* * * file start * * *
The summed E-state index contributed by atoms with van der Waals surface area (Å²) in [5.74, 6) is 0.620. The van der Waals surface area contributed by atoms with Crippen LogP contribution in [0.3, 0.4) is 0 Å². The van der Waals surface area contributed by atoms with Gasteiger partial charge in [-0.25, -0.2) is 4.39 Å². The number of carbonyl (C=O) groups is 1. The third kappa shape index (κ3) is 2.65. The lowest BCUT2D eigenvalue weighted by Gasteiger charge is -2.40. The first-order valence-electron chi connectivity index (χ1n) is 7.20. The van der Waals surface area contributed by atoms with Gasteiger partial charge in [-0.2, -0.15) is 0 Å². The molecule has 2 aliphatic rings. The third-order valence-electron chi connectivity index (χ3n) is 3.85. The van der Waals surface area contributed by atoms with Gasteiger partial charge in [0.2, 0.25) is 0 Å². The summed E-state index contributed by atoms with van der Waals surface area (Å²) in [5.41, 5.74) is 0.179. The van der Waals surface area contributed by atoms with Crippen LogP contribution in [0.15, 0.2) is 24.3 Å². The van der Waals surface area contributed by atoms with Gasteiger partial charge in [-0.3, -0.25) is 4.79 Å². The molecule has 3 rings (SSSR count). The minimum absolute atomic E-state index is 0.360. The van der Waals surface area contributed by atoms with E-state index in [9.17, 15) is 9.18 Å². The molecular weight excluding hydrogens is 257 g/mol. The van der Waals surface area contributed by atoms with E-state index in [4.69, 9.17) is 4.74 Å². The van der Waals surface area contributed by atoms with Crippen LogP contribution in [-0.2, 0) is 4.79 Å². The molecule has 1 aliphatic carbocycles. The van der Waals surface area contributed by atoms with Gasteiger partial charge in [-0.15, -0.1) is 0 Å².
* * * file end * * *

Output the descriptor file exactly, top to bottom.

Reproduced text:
The summed E-state index contributed by atoms with van der Waals surface area (Å²) in [5.74, 6) is 0.620. The van der Waals surface area contributed by atoms with Crippen LogP contribution in [0.3, 0.4) is 0 Å². The van der Waals surface area contributed by atoms with Gasteiger partial charge in [-0.25, -0.2) is 4.39 Å². The number of carbonyl (C=O) groups is 1. The third kappa shape index (κ3) is 2.65. The lowest BCUT2D eigenvalue weighted by Gasteiger charge is -2.40. The first-order valence-electron chi connectivity index (χ1n) is 7.20. The van der Waals surface area contributed by atoms with Gasteiger partial charge in [-0.2, -0.15) is 0 Å². The molecule has 2 aliphatic rings. The third-order valence-electron chi connectivity index (χ3n) is 3.85. The van der Waals surface area contributed by atoms with Gasteiger partial charge in [0.2, 0.25) is 0 Å². The summed E-state index contributed by atoms with van der Waals surface area (Å²) in [5.41, 5.74) is 0.179. The van der Waals surface area contributed by atoms with Crippen LogP contribution in [0.15, 0.2) is 24.3 Å². The van der Waals surface area contributed by atoms with Gasteiger partial charge in [-0.3, -0.25) is 4.79 Å². The molecule has 3 rings (SSSR count). The minimum absolute atomic E-state index is 0.360. The van der Waals surface area contributed by atoms with E-state index in [9.17, 15) is 9.18 Å². The molecular weight excluding hydrogens is 257 g/mol. The van der Waals surface area contributed by atoms with E-state index in [4.69, 9.17) is 4.74 Å². The van der Waals surface area contributed by atoms with Crippen LogP contribution in [-0.2, 0) is 4.79 Å². The molecule has 1 aliphatic carbocycles. The van der Waals surface area contributed by atoms with Gasteiger partial charge in [-0.15, -0.1) is 0 Å².